This year marks the bicentennial anniversary of the Congress of Vienna. From September of 1814 to June of 1815, over 200 representatives met in the Austrian capital to rebuild the foundations of European diplomacy, which lay in shambles after over twenty years of war. It was the great powers, the “Pentarchy” of Austria, Britain, France, Prussia, and Russia, who dictated the territorial and political agreements that formed the core of a European grand settlement. And more importantly, at Vienna these powers laid the groundwork for what Mark Jarrett calls “an audacious experiment in international cooperation” (205): a congress system, in which powers would engage in “habitual confidential and free intercourse between the Ministers of the Great Powers as a body” in hope that “many pretensions might be modified, asperities removed, and causes of irritation anticipated and met” (205).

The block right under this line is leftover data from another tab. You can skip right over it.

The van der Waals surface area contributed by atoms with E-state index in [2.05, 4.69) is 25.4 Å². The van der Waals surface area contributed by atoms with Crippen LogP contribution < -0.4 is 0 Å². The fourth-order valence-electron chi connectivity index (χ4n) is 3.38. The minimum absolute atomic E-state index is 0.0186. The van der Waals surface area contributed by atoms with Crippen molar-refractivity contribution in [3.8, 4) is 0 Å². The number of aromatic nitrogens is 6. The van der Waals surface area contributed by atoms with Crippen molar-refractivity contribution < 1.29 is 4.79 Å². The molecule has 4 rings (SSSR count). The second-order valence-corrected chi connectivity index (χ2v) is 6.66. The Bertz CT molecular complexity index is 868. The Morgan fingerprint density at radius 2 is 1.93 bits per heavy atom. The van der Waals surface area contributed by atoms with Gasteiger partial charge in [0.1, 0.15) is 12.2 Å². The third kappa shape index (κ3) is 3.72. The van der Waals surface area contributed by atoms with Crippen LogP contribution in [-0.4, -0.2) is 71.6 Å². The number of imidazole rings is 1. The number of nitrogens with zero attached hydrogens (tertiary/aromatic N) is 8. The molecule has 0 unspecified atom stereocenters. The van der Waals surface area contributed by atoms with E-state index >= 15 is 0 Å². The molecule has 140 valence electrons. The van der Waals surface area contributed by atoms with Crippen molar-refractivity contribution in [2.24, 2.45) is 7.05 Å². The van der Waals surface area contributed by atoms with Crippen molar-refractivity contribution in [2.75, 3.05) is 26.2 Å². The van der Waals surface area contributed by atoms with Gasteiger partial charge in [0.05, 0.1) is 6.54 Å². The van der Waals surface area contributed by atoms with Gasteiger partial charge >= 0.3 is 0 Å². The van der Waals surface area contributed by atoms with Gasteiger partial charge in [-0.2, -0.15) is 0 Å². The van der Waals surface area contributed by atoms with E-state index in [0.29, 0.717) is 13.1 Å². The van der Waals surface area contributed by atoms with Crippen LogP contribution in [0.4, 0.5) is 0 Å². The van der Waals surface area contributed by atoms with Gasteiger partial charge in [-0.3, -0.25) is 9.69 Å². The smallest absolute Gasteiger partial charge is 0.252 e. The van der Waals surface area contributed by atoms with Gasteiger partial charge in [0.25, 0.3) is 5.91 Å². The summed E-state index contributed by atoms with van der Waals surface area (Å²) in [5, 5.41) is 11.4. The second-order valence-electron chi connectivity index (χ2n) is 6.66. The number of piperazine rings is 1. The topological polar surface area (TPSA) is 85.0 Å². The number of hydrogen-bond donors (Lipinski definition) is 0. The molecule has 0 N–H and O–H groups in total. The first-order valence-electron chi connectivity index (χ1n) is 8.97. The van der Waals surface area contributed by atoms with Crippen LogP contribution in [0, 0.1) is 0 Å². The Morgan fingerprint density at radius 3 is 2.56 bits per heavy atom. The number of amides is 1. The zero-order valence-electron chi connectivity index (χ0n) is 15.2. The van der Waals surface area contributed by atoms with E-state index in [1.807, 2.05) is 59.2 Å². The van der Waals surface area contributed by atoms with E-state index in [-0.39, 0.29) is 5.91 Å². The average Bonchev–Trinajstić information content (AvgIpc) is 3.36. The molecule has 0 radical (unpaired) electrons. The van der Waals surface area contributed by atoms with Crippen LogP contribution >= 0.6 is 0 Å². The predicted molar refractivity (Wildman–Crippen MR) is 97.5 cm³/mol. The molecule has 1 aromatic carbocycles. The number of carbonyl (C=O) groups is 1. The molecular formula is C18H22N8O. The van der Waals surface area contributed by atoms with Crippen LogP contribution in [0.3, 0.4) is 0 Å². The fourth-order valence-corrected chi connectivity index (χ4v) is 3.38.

My old tennis partner, Ernie May, liked to say that political scientists had a habit of making historians feel like waiters at a feast – providing the eternal backdrop for theorists’ experiments. I certainly knew how he felt. I had seen this many, many times. But I certainly don’t have that feeling with the article under consideration, “Confronting Soviet Power: U. S. Policy during the Early Cold War,” by Paul C. Avey, a Ph.D. candidate in political science at the University of Notre Dame. In this impeccable piece of scholarship, Avey successfully bridges history and political science, arguing that U.S. policy during the early Cold War years was principally directed toward challenging Soviet state power, moving beyond broad concerns to block Soviet expansion in Eurasia and to restore a balance of power in Europe and Asia (152). At the same time, he does not suggest that ideology – read ideational explanations – does not matter. What he does argue is that “ideology did not dictate confrontation with the Soviet Union or decisively shape the origins of U.S. policy” (188).